Antioch Needs to Getter the Word Out About Ordinances
By Barbara Zivica
Antioch Mayor Don Freitas, backed by Councilman Brian Kalinowski, was right to disagree with the Antioch Council’s decision to extend the registration deadline for owners of RVs parked on Antioch property. Those RVers have until 5 p.m. today to verify their DMV registration with the city and pay a one-time registration fee of $25. Freitas called the decision precedent-setting and said it would affect future issues that Council passes ordinances on.
The problem is not just that enforcement is complaint-driven, but in today’s society people don’t seem to give a darn about rules, respect or anyone or anything other than themselves. When you venture out on the roadways you’re in peril of speeders, drivers who illegally cut in front of you or throw their trash out the window onto the roadway. Twice recently I’ve seen drivers on Lone Tree refusing to give way to emergency vehicles. Banning drivers from using hand-held cell phones was only partially successful because many divert their attention from the wheel to text or park illegally on the shoulder of the highway to answer their cell phone.
What really got me irate lately were neighbors shooting off various types of fireworks and rockets on the Fourth of July. The commotion went on until 1:30 a.m. with the involved parties ignoring that fireworks are illegal in Contra Costa County and the city of Antioch! Yes, I did call the police who did a drive-by but that didn’t resolve the problem. What Antioch needs is an ordinance in regard to fireworks with some teeth in it.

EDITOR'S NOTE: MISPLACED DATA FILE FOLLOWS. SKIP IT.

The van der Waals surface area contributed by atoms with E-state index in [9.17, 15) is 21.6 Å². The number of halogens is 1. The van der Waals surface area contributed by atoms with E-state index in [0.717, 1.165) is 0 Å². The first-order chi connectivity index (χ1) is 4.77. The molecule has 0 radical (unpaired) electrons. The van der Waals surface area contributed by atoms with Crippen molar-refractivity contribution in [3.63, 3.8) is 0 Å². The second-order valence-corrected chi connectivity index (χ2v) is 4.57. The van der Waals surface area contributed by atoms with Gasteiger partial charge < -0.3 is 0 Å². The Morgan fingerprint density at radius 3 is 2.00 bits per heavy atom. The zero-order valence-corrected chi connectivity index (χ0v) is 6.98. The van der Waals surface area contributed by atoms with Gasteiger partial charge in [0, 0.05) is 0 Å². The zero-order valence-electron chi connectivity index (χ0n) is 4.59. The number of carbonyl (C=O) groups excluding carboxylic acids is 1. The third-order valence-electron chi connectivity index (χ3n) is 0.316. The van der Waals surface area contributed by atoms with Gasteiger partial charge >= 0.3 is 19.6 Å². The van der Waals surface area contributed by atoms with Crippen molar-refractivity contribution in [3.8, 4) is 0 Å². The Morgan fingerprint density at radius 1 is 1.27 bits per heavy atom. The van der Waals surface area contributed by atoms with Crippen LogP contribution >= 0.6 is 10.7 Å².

In other words, Council should adopt an ordinance that calls for the Police Department to issue a citation with a hefty fine; Carson City and Pacifica impose fines of up to $1,000. Although enforcement would be complaint-driven, the five-figure fine probably would be sufficient to stop most of the repeat offenders. I only hope Council drafts and adopts such an ordinance before New Year’s Eve when it will again be a fire zone in my neighborhood.
I’d also like to propose that Council direct the city manager to utilize The Antioch Citygram newsletter, which is inserted into city of Antioch water bills, to publicize city ordinances so no resident or special interest group, like whiney RV owners, can plead ignorance of the law. In addition to introducing new ordinances, it’s the ideal forum for introducing newcomers to existing city ordinances such as the under age 18 curfew, the noise ordinance and the need for owners of property on city corners to trim bushes that hinder a driver’s vision. Specific ordinances should be highlighted every year at the appropriate time e.g. fireworks and the Fourth of July.
Additionally, it’s time the city revise its “useful” telephone number list on the front of the Citygram to include a phone number for the Residential Rental Inspection program. In fact, I’ll go one step further and request that the city furnish an e-mail address for the Residential Rental Inspection program and other departments such as Abandoned Autos and Neighborhood Improvement, which require that the caller furnish specific information in regard to the property, vehicles and RVs about which he/she is complaining. This would make it a lot simpler for the complainant and create a record for Council to ascertain how effectively these programs are being run.
Barbara Zivica is a longtime resident of Antioch and a local government watchdog. You can e-mail her at BZ2@att.net. The opinions in this column are those solely of the author and do not necessarily reflect the opinion of the newspaper.
Originally published by Barbara Zivica , Columnist.
(c) 2008 Oakland Tribune. Provided by ProQuest LLC. All rights Reserved.